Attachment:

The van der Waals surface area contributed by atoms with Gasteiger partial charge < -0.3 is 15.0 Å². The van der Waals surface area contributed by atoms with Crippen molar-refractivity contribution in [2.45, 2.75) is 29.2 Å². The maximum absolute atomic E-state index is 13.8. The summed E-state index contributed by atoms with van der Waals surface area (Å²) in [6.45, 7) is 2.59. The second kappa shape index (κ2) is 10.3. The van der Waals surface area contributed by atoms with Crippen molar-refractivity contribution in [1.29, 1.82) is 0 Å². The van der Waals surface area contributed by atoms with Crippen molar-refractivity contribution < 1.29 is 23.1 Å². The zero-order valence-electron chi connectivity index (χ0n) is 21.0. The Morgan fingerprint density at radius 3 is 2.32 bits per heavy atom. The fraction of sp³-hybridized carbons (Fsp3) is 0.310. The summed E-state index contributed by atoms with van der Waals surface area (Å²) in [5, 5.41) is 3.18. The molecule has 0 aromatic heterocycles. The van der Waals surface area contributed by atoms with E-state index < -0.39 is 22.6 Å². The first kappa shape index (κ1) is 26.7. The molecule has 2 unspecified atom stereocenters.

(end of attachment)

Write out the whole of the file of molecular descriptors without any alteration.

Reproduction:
The van der Waals surface area contributed by atoms with Gasteiger partial charge < -0.3 is 15.0 Å². The van der Waals surface area contributed by atoms with Crippen molar-refractivity contribution in [2.45, 2.75) is 29.2 Å². The maximum absolute atomic E-state index is 13.8. The summed E-state index contributed by atoms with van der Waals surface area (Å²) in [6.45, 7) is 2.59. The second kappa shape index (κ2) is 10.3. The van der Waals surface area contributed by atoms with Crippen molar-refractivity contribution in [1.29, 1.82) is 0 Å². The van der Waals surface area contributed by atoms with Crippen molar-refractivity contribution < 1.29 is 23.1 Å². The zero-order valence-electron chi connectivity index (χ0n) is 21.0. The Morgan fingerprint density at radius 3 is 2.32 bits per heavy atom. The fraction of sp³-hybridized carbons (Fsp3) is 0.310. The summed E-state index contributed by atoms with van der Waals surface area (Å²) in [5, 5.41) is 3.18. The molecule has 0 aromatic heterocycles. The van der Waals surface area contributed by atoms with E-state index < -0.39 is 22.6 Å². The first kappa shape index (κ1) is 26.7. The molecule has 2 unspecified atom stereocenters.